This is not in fact the case, belief_system_identifier is a pure name.
It's meaning is derrived from its use, it is not necessary to perform
a retrieval operation on belief_system_identifier to use it.

[This is a key departure from PICS where the ratings schema is 
specified in an unfortunate manner, the idea that the URL of the rating 
scheme should produce a description of it was intended as a convention, 
this was forgotten later on and the result is well what it is.]

Similarly the term signature_key_identifier is intended to introduce 
a URI denoting the signature key. the certificate format need not consider
how this is achieved. The important point is only that a correspondence
is established.

Each belief system is free to specify whatever means it choses to 
define bindings from URI space to keyspace. It is advisable for these to
follow established conventions where possible but not essential. The
point is that the interpretation of the signature_key_identifier is integral
to the belief system and not to the certificate structure.

Finally there is the specification of a simple belief system:

First we define an identifier for the belief system eg:

Although each belief system is formally independent the owner of a piece of
URI space might specify a convention for version control when setting out the
beleif system in the first place. The URI need not be a URL, the meaning of
the belief system is not affected by the result of performing GET(URL).
There is no need for the URI to support the GET method at all, or for that
matter be in DNS space (consider ISBN:21362172349867 as a URI).

Next we have an interpretation of signature identifier URIs:

If the URI is of the form X509:197349217498213 interpret the number as the
certificate UID of an X509 certificate, consider the key to be the
subject key of the certificate

If the URI is of the form RSA:2387287:2138746123: interet the first number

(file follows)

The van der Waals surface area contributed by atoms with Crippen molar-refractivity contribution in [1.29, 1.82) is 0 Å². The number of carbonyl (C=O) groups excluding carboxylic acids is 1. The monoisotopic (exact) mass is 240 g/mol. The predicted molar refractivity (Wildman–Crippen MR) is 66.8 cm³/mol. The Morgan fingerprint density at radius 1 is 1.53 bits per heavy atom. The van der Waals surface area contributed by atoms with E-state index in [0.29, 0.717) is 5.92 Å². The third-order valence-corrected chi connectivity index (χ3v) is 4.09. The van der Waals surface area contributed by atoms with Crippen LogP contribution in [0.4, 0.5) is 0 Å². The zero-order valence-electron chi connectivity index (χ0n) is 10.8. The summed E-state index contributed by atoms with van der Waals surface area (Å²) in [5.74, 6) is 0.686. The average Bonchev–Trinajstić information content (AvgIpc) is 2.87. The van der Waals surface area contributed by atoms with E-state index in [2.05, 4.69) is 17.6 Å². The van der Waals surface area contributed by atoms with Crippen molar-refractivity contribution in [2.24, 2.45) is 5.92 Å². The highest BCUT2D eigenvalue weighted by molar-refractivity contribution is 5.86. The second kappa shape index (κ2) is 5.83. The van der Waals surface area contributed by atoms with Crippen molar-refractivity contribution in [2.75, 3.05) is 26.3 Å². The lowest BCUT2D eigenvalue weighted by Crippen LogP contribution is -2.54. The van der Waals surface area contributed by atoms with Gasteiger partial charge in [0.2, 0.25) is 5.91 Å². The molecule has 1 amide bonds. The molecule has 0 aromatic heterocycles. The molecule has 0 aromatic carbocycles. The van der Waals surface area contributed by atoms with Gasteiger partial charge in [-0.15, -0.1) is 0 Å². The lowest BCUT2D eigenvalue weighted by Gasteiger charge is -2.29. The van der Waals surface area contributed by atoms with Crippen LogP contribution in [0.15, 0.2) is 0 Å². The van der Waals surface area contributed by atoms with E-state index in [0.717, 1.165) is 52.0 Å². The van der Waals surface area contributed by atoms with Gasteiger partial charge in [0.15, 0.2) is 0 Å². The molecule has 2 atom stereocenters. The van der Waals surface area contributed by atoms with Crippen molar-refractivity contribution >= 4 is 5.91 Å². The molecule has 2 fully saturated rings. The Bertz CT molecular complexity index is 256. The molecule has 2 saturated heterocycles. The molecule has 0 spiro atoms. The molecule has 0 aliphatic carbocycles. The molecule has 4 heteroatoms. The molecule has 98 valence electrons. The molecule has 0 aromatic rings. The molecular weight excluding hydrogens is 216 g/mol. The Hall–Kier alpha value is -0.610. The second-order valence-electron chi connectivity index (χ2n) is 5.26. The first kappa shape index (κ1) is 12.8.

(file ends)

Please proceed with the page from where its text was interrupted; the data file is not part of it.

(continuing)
as the value of the public exponent, the second as the modulus, the third as 
the value of e.

If the URI is of the form SPKI:hallam@foobar:1 then consider the key to be
the SPKI certificate created within this belief system with subject 
hallam@foobar and key serial number 1 

[and so on] - This part of the spec would be likely to be adopted by 
most other belief systems but decoupling it from the certificate standard
obviates the need to version the certificate format.

Finally we need to define the attribute tags and corresponding data types 
for the assertions.

One thought that came to mind while writing this, instead of specifying one
belief system identifier it might be usefull to allow a list to be specified
instead. This would be equivalent to providing a "courtesy list" defining
an inheritance structure for belief systems. This would allow phillsworld
to extend SPKI by adding a couple of extra attributes without having to 
restate SPKI in phillsworld.

I'm sorry to be so long winded but people were complaining about complexity.
I think that the core of the system can be very very simple. The complexity
lies in defining new belief systems.


PS This is not PICS, this is what it might have been had the timetable for
development not been set by Senators Exon and Valdez.